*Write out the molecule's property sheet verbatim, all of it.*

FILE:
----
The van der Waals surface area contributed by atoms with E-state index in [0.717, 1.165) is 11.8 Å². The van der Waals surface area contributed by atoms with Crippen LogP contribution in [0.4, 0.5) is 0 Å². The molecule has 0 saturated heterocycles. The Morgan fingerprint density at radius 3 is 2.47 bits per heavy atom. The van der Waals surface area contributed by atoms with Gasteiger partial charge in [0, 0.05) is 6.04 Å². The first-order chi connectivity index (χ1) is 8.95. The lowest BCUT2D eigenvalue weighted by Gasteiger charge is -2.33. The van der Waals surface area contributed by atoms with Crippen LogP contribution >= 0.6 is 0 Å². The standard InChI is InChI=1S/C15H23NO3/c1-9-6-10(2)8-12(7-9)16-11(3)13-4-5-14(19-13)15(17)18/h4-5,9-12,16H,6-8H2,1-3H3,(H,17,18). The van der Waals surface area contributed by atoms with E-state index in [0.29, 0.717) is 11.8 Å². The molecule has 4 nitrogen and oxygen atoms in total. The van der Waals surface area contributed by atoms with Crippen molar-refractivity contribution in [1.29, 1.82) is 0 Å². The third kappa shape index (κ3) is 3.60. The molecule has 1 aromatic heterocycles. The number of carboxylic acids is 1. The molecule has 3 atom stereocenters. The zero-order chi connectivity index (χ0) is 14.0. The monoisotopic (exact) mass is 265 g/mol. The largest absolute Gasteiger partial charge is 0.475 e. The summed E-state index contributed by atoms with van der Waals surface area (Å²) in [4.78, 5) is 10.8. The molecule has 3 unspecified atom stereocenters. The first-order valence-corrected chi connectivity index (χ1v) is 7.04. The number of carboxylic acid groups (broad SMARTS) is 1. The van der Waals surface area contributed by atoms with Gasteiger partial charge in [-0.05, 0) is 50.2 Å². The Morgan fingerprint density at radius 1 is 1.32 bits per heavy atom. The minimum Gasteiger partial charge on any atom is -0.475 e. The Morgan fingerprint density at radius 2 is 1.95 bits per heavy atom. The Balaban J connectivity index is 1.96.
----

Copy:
The van der Waals surface area contributed by atoms with E-state index in [0.717, 1.165) is 11.8 Å². The van der Waals surface area contributed by atoms with Crippen LogP contribution in [0.4, 0.5) is 0 Å². The molecule has 0 saturated heterocycles. The Morgan fingerprint density at radius 3 is 2.47 bits per heavy atom. The van der Waals surface area contributed by atoms with Gasteiger partial charge in [0, 0.05) is 6.04 Å². The first-order chi connectivity index (χ1) is 8.95. The lowest BCUT2D eigenvalue weighted by Gasteiger charge is -2.33. The van der Waals surface area contributed by atoms with Crippen LogP contribution >= 0.6 is 0 Å². The standard InChI is InChI=1S/C15H23NO3/c1-9-6-10(2)8-12(7-9)16-11(3)13-4-5-14(19-13)15(17)18/h4-5,9-12,16H,6-8H2,1-3H3,(H,17,18). The van der Waals surface area contributed by atoms with E-state index in [0.29, 0.717) is 11.8 Å². The molecule has 4 nitrogen and oxygen atoms in total. The van der Waals surface area contributed by atoms with Crippen molar-refractivity contribution in [1.29, 1.82) is 0 Å². The third kappa shape index (κ3) is 3.60. The molecule has 1 aromatic heterocycles. The number of carboxylic acids is 1. The molecule has 3 atom stereocenters. The zero-order chi connectivity index (χ0) is 14.0. The monoisotopic (exact) mass is 265 g/mol. The largest absolute Gasteiger partial charge is 0.475 e. The summed E-state index contributed by atoms with van der Waals surface area (Å²) in [4.78, 5) is 10.8. The molecule has 3 unspecified atom stereocenters. The first-order valence-corrected chi connectivity index (χ1v) is 7.04. The number of carboxylic acid groups (broad SMARTS) is 1. The van der Waals surface area contributed by atoms with Gasteiger partial charge in [-0.05, 0) is 50.2 Å². The Morgan fingerprint density at radius 1 is 1.32 bits per heavy atom. The minimum Gasteiger partial charge on any atom is -0.475 e. The Morgan fingerprint density at radius 2 is 1.95 bits per heavy atom. The Balaban J connectivity index is 1.96.